Recently, huge attention has been paid to the role of inflammation in the etiology of obesity. In this study, we found a significant inverse association between adherence to a proinflammatory diet and odds of general obesity. In contrast, a cross-sectional study showed that a more proinflammatory diet was significantly associated with increased risk of general and abdominal obesity . In addition, a prospective cohort study revealed that consumption of a proinflammatory diet was positively linked to annual weight gain and higher risk of developing overweight and obesity . Findings of a meta-analysis showed that adherence to a proinflammatory diet was associated with increased BMI and obesity . Also, a recent narrative review reported that an association between higher dietary inflammatory index and increased risk of obesity . It must be kept in mind that the cross-sectional design of our study prohibits inferring a causal link between adherence to a proinflammatory diet and obesity. Inverse causality must also be considered such that obese people might follow a healthier diet in an attempt to improve their weight status. In addition, in the gender-stratified analysis, the inverse relationship was found only in women which further confirms our hypothesis about inverse causality because women pay much more attention to their appearance than men.
We found no significant association between adherence to a proinflammatory diet and odds of abdominal obesity. Similar to our study, a meta-analysis suggested that a high DIP score was not associated with an increased WC . Contrary to our findings, a cohort study showed that participants in the highest quartile of the DIP score had a higher risk of abdominal obesity . In addition, a cross-sectional study reported that mean waist-to-hip ratio was greater among those in the highest category of DIP score than those in the lowest category . Lack of finding an association in the current study might be explained by the under-reporting of dietary intakes, which is common in epidemiologic studies and highly prevalent among obese people. In addition, the cross-sectional design of the study, as mentioned above, might provide some further explanations.
This study has several strengths. Having a large sample size and considering a wide range of potential confounders in statistical analysis are among the strengths of this study. Our study has some limitations that must be considered when interpreting our findings. Due to the cross-sectional design of the present study, causality cannot be inferred. Therefore, prospective studies are needed to confirm our findings. In addition, participants with obesity may have reduced their dietary intakes to lose weight. Although we controlled the analysis for several confounders, residual confounding cannot be easily ignored. Additional controlling for other confounding variables such as menopausal status, hormone therapy, and psychological factors might be needed to reach an independent association between DIP score with general and abdominal obesity. In addition, despite the use of a validated FFQ for dietary assessment, some degree of measurement errors and misclassification may be occurred. Furthermore, it must be kept in mind that anthropometric measurements were collected using a self-reported questionnaire. However, the validity of self-reported weight, height, and WC was examined in a pilot study.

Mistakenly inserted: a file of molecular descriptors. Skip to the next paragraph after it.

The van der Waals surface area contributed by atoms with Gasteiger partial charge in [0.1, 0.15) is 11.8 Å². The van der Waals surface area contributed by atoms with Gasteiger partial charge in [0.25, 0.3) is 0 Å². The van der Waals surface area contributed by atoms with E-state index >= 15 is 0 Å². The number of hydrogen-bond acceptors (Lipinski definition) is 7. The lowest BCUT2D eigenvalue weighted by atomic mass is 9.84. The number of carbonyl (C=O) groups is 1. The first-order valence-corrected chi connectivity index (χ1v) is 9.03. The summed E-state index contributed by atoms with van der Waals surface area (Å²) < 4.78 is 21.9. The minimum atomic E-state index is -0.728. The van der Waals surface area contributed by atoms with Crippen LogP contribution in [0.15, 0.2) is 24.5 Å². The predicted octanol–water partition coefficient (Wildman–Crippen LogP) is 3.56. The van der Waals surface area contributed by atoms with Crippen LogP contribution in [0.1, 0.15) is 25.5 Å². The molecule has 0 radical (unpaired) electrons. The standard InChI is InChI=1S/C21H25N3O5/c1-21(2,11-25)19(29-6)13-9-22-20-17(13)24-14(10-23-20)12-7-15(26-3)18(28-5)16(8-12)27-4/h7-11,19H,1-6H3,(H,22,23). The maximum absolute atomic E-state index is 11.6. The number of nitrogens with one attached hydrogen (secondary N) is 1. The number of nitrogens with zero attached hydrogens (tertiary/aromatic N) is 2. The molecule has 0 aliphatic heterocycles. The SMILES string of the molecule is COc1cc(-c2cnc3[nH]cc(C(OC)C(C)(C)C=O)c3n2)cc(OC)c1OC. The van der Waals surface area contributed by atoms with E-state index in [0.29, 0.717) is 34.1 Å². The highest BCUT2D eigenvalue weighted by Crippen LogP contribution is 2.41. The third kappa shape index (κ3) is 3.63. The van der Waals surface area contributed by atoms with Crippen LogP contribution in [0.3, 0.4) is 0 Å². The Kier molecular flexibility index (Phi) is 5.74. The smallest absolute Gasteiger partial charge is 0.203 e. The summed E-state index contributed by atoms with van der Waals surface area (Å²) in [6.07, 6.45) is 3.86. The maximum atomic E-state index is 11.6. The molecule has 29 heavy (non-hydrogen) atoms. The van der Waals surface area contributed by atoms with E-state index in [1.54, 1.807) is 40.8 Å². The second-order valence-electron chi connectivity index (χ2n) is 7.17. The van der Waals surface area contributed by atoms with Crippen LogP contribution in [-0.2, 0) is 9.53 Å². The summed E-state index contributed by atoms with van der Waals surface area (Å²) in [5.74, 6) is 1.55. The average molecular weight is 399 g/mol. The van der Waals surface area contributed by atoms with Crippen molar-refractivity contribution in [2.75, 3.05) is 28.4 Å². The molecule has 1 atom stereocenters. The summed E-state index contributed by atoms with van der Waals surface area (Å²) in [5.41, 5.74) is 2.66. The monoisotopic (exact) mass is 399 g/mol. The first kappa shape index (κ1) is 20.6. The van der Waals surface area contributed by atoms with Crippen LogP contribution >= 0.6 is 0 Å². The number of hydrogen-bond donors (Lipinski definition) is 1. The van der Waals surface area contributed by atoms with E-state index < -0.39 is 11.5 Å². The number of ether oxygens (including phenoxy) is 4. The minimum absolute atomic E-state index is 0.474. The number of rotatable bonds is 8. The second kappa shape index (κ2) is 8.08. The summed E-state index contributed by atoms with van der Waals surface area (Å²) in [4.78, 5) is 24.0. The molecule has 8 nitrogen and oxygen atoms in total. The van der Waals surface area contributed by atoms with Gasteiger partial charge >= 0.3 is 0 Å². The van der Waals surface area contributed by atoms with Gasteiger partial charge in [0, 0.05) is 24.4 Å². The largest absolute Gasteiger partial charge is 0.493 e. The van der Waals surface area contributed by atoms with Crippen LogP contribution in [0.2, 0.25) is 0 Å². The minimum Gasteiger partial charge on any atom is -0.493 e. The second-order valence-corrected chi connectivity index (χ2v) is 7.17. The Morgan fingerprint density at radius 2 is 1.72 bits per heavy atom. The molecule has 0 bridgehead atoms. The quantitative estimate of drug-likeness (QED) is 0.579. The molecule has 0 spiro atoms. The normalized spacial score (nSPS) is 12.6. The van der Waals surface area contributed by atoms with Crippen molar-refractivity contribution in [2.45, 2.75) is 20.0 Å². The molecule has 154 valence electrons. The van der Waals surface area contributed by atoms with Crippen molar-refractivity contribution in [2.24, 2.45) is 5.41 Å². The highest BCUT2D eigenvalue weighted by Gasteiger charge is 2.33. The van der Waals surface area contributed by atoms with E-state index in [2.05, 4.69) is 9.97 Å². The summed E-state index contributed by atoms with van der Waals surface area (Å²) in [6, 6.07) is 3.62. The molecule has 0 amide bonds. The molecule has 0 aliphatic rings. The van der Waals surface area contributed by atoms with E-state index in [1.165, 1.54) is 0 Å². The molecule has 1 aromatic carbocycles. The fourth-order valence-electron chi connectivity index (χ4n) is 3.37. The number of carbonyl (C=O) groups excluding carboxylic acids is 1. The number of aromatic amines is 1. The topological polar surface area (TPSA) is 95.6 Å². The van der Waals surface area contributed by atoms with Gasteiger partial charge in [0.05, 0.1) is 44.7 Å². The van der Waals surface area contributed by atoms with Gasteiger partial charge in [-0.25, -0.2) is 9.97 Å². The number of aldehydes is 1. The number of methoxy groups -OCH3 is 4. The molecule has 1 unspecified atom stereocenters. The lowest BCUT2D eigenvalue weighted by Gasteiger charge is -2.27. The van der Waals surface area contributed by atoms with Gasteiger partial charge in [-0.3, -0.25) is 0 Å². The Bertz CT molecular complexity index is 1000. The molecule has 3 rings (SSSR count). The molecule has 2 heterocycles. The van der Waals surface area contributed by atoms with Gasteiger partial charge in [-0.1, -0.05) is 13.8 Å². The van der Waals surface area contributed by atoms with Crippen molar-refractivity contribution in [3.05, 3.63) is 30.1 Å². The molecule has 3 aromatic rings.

In conclusion, there was a significant inverse association between adherence to a proinflammatory diet and odds of general obesity. This was also seen among women. In addition, we observed no significant association between the DIP score and odds of abdominal obesity.
The dataset used and analyzed during the current study is available from the corresponding author on a reasonable request.
The study protocol was ethically approved by the Regional Bioethics Committee of Isfahan University of Medical Sciences.
All authors of this manuscript declared their consent for publication.
Conflicts of Interest
None of the authors had any personal or financial conflicts of interest.
S.N.M., A.S.M., and A.H.K. conceptualized the study, performed formal analysis, prepared the original draft, and reviewed and edited the manuscript; A.E was responsible for supervision, conceptualization, methodology, investigation, funding acquisition, formal analysis, original draft preparation, and review and editing; and P.A. was responsible for conceptualization, investigation, and methodology.
The authors are thankful to participants of SEPAHAN project and authorities of Isfahan University of Medical Sciences for their excellent cooperation.